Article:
Location: Hancock County GA

Slave Narrative of Henry Bland

Interviewer: Edwin Driskell Person Interviewed: Henry Bland Location: Georgia Age: 80’s Henry Bland is one of the few living ex-slaves who was born on a plantation near Edenton, Ga., in 1851. His parents were Martha and Sam Coxton. In this family group were three other children, two girls and one boy, who was the oldest. When questioned regarding the birthplace and the movements of his parents, Mr. Bland stated that his father was born in Hancock County, Ga. His mother along with her mother was brought to Georgia by the speculator with a drove of other slaves. The first thing that he remembers of his parents is when he was quite small and was allowed to remain in the Master’s kitchen in the “big house” where his mother was cook. Mr. Coxton, who was the owner of Mr. Bland and his family, was described as being very rich and influential man in the community where he lived. Says Mr. Bland, “His only fault was that of drinking too much of the whisky that he distilled on the plantation.” Unlike some of the other slave owners in that section, Mr. Coxton was very kind to his slaves. His plantation was a large one and on it was raised cotton, corn, cane[TR:?], vegetables, and live stock. More cotton was grown than anything else. From the time he was 1 year and...

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Slave Narrative of Jasper Battle

Interviewer: Grace McCune Person Interviewed: Jasper Battle Location: 112 Berry St., Athens, Georgia Age: 80 The shade of the large water oaks in Jasper’s yard was a welcome sight when the interviewer completed the long walk to the old Negro’s place in the sweltering heat of a sunny July afternoon. The old house appeared to be in good condition and the yard was clean and tidy. Jasper’s wife, Lula, came around the side of the house in answer to the call for Jasper. A large checked apron almost covered her blue dress and a clean white headcloth concealed her hair. Despite her advanced age, she seemed to be quite spry. “Jus’ come back here whar I’se a-doin’ de white folks’ washin’,” she said. “Jasper’s done been powerful sick and I can’t leave him by hisself none. I brung him out here in de shade so I could watch him and ‘tend to him whilst I wuks. Jasper stepped on a old plank what had two rusty nails in it, and both of ’em went up in his foot a fur ways. I done driv dem nails plumb up to dey haids in de north side of a tree and put jimpson weed poultices on Jasper’s foot, but it’s still powerful bad off.” By this time we had arrived within sight and earshot of the old rocking chair where Jasper...

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Slave Narrative of Bill Austin

Interviewer: Martin Richardson Person Interviewed: Bill Austin Location: Greenwood, Florida Bill Austin – he says his name is NOT Williams – is an ex-slave who gained his freedom because his mistress found it more advantageous to free him than to watch him. Austin lives near Greenwood, Jackson County, Florida, on a small farm that he and his children operate. He says that he does not know his age, does not remember ever having heard it. But he must be pretty old, he says, “cause I was a right smart size when Mistuh Smith went off to fight.” He thinks he may be over a hundred – and he looks it – but he is not sure. Austin was born between Greene and Hancock Counties, on the Oconee River, in Georgia. He uses the names of the counties interchangeably; he cannot be definite as to just which one was his birthplace. “The line between ’em was right there by us,” he says. His father was Jack; for want of a surname of his own he took that of his father and called himself Jack Smith. During a temporary shortage of funds on his master’s part, Jack and Bill’s mother was sold to a planter in the northern part of the state. It was not until long after his emancipation that Bill ever saw either of them again. Bill’s father Jack...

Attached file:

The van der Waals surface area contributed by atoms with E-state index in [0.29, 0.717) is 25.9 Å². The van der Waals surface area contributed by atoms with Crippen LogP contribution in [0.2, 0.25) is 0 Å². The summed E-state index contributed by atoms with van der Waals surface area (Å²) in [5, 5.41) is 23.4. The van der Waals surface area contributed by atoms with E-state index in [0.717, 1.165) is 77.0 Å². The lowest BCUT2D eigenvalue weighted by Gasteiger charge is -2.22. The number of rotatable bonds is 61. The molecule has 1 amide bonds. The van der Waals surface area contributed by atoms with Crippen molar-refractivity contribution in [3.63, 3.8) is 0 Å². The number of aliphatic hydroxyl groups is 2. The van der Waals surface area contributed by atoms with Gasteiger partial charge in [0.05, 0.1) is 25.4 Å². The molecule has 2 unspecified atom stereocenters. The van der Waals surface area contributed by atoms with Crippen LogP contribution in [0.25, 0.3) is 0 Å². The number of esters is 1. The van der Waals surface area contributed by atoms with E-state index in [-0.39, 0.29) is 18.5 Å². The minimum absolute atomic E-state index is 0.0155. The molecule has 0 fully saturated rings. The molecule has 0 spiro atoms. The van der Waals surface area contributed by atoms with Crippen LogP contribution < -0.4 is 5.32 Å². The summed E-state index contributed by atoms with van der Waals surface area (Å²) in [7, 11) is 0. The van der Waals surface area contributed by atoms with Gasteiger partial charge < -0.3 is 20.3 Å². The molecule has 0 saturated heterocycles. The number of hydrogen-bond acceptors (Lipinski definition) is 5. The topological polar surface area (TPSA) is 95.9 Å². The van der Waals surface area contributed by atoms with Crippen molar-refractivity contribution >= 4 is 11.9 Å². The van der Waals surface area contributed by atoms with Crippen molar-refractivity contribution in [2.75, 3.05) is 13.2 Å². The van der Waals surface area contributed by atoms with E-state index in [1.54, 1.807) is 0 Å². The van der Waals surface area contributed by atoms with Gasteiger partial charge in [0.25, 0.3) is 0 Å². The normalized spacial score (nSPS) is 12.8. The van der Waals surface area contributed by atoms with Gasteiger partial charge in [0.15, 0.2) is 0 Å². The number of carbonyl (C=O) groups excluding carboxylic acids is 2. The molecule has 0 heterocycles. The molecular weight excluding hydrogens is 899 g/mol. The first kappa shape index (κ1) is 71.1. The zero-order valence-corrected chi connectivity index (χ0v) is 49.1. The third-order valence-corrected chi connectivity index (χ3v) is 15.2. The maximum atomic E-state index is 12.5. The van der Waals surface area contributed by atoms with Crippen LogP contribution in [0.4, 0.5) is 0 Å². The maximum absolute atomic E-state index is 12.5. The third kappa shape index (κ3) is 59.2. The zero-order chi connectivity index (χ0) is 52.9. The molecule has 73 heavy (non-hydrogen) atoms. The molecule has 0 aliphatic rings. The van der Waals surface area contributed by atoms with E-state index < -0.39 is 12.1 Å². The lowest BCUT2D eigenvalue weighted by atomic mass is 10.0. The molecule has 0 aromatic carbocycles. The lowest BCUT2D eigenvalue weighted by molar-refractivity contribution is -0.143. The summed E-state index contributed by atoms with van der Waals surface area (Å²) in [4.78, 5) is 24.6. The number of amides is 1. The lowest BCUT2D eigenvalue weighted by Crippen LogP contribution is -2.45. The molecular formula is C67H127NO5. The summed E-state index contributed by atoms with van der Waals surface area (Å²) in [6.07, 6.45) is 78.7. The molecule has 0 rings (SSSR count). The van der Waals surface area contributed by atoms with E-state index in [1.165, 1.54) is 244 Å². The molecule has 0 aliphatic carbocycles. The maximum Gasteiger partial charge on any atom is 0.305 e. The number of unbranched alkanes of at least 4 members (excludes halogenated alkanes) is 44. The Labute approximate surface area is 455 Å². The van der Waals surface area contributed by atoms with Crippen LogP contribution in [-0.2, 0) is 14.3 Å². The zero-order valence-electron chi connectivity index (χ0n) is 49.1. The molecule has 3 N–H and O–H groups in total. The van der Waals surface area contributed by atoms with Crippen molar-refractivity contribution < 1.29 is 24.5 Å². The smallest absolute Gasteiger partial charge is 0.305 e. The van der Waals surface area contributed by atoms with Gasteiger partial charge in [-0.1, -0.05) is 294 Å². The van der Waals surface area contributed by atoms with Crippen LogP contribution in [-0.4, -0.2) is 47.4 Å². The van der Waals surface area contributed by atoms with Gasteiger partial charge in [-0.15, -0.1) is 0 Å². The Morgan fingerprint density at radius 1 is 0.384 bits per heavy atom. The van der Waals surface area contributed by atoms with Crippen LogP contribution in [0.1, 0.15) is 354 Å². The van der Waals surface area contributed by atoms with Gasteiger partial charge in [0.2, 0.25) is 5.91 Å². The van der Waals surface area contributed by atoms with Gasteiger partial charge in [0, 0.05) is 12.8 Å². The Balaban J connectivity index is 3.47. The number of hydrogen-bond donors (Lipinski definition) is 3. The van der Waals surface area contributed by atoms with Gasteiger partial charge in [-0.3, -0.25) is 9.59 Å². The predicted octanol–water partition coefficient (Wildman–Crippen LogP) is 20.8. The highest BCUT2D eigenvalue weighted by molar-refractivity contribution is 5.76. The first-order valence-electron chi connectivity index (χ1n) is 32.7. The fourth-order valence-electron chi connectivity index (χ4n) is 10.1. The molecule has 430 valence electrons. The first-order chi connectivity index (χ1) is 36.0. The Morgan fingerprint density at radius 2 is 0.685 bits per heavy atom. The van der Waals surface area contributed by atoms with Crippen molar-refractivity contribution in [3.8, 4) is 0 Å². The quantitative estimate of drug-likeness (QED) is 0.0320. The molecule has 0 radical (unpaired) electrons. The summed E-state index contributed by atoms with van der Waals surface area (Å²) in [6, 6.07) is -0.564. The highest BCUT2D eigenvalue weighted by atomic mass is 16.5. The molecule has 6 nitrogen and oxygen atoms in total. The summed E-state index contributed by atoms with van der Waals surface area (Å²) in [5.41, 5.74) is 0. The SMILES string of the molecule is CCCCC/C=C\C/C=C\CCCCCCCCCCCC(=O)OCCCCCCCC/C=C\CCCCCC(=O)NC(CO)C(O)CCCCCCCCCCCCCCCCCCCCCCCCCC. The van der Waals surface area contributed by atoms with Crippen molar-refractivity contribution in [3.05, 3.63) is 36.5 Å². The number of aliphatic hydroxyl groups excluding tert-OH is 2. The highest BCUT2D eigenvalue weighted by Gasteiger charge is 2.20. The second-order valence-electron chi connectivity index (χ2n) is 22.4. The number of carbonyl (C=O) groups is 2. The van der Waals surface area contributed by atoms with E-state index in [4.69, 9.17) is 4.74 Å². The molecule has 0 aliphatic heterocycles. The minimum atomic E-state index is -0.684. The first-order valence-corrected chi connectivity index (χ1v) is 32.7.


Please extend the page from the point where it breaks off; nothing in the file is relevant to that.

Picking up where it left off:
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Slave Narrative of Samuel Simeon Andrews

Interviewer: Rachel A. Austin Person Interviewed: Samuel Simeon Andrews Location: Jacksonville, Florida Age: 86 For almost 30 years Edward Waters College, an African Methodist Episcopal School, located on the north side of Kings Road in the western section of Jacksonville, has employed as watchman, Samuel Simeon Andrews (affectionately called “Parson”), a former slave of A.J. Lane of Georgia, Lewis Ripley of Beaufort, South Carolina, Ed Tillman of Dallas, Texas, and John Troy of Union Springs, Alabama. “Parson” was born November 18, 1850 in Macon, Georgia, at a place called Tatum Square, where slaves were held, housed and sold. “Speculators” (persons who traveled from place to place with slaves for sale) had housed 84 slaves there – many of whom were pregnant women. Besides “Parson,” two other slave-children, Ed Jones who now lives in Sparta, Georgia, and George Bailey were born in Tatum Square that night. The morning after their births, a woman was sent from the nearby A.J. Lane plantation to take care of the three mothers; this nurse proved to be “Parson’s” grandmother. His mother told him afterwards that the meeting of mother and daughter was very jubilant, but silent and pathetic, because neither could with safety show her pleasure in finding the other. At the auction which was held a few days later, his mother, Rachel, and her two sons, Solomon Augustus and her infant who was...

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